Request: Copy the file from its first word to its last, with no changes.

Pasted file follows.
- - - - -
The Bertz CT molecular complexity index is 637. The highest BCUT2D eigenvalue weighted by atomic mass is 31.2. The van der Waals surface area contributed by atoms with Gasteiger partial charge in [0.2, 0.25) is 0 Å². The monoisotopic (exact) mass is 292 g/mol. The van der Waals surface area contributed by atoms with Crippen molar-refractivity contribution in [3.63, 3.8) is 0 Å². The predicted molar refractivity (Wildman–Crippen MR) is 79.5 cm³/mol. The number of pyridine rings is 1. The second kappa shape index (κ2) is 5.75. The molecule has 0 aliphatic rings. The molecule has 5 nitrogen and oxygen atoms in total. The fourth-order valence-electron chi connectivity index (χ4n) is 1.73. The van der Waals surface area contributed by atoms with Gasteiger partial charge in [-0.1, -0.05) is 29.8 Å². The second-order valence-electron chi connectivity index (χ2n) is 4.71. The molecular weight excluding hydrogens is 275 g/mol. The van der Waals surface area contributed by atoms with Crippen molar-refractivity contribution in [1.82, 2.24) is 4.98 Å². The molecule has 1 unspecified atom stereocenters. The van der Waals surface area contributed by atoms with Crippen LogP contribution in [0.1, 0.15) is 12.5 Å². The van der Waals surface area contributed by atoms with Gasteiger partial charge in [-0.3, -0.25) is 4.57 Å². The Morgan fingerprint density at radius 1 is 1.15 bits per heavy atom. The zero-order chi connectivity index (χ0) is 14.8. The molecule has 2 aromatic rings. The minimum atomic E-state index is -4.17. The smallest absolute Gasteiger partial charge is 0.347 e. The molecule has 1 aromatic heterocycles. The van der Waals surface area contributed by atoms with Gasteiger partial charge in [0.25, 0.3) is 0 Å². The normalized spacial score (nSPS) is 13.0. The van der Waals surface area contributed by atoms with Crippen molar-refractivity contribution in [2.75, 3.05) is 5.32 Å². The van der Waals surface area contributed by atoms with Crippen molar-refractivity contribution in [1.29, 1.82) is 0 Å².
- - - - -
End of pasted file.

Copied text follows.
The Bertz CT molecular complexity index is 637. The highest BCUT2D eigenvalue weighted by atomic mass is 31.2. The van der Waals surface area contributed by atoms with Gasteiger partial charge in [0.2, 0.25) is 0 Å². The monoisotopic (exact) mass is 292 g/mol. The van der Waals surface area contributed by atoms with Crippen molar-refractivity contribution in [3.63, 3.8) is 0 Å². The predicted molar refractivity (Wildman–Crippen MR) is 79.5 cm³/mol. The number of pyridine rings is 1. The second kappa shape index (κ2) is 5.75. The molecule has 0 aliphatic rings. The molecule has 5 nitrogen and oxygen atoms in total. The fourth-order valence-electron chi connectivity index (χ4n) is 1.73. The van der Waals surface area contributed by atoms with Gasteiger partial charge in [-0.1, -0.05) is 29.8 Å². The second-order valence-electron chi connectivity index (χ2n) is 4.71. The molecular weight excluding hydrogens is 275 g/mol. The van der Waals surface area contributed by atoms with Crippen molar-refractivity contribution in [1.82, 2.24) is 4.98 Å². The molecule has 1 unspecified atom stereocenters. The van der Waals surface area contributed by atoms with Crippen LogP contribution in [0.1, 0.15) is 12.5 Å². The van der Waals surface area contributed by atoms with Gasteiger partial charge in [-0.3, -0.25) is 4.57 Å². The Morgan fingerprint density at radius 1 is 1.15 bits per heavy atom. The zero-order chi connectivity index (χ0) is 14.8. The molecule has 2 aromatic rings. The minimum atomic E-state index is -4.17. The smallest absolute Gasteiger partial charge is 0.347 e. The molecule has 1 aromatic heterocycles. The van der Waals surface area contributed by atoms with Gasteiger partial charge in [0.25, 0.3) is 0 Å². The normalized spacial score (nSPS) is 13.0. The van der Waals surface area contributed by atoms with Crippen molar-refractivity contribution in [2.75, 3.05) is 5.32 Å². The van der Waals surface area contributed by atoms with Crippen molar-refractivity contribution in [1.29, 1.82) is 0 Å².